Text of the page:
Treat Yo' Self
April 5, 2013 7:10 AM   Subscribe

Setting aside an upcoming weekend as a "retreat at home". With a focus on relaxation, fighting off burnout and meditation. I was hoping for some recommendations for activities, guided meditations, books or inspiring films to view to make the most of this time.

I've carved out an upcoming weekend with that time functioning as weekend retreat but at home. Lately I've felt an increased sense of burnout from work and my capacity for concentration and focus seems to be significantly depleted. My fear is that I'll end up wasting this time or worrying about all the things I need to do, so I am coming to you good folks for help.

I am planning to set up an OOO for work emails and Mrs. Aceness is aware of my plans (She is away that weekend). I wanted to avoid mindless internetting' and TV watching.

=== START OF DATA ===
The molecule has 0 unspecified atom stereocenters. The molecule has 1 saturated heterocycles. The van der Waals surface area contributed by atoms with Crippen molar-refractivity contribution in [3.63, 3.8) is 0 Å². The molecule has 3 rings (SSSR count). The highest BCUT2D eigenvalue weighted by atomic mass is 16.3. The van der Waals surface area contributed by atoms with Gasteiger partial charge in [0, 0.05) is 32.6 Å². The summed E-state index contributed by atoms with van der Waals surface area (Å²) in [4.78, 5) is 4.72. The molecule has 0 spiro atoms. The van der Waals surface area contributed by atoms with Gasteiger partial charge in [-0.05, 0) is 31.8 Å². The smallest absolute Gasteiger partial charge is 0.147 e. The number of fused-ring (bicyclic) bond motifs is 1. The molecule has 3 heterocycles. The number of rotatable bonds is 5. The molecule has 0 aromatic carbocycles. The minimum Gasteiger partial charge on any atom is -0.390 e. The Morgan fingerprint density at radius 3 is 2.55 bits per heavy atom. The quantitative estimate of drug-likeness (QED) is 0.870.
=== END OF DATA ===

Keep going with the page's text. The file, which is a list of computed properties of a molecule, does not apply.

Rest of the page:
I want to set up some sort of structure to the weekend, so I was hoping for some recommendations for activities (at home - no physical restrictions), guided meditations, books or inspiring films to view so at the end of the weekend I am refreshed, recharged and ready to re-engage.

Thank you.
posted by ACEness to Health & Fitness (9 answers total) 47 users marked this as a favorite
Are you going totally offline? Be sure to keep a couple of notebooks around to write down thoughts that you'll want later. One for "regular" journaling, one for tasks like "e-mail Mr. Pufnstuf regarding widgets".
posted by knile at 7:17 AM on April 5, 2013

I would plan some time outdoors in nature -- go hiking, bike ride by the river, something like that.

Yoga, long bath, warm drinks. I like these short guided meditations from the UCLA Mindful Awareness Center.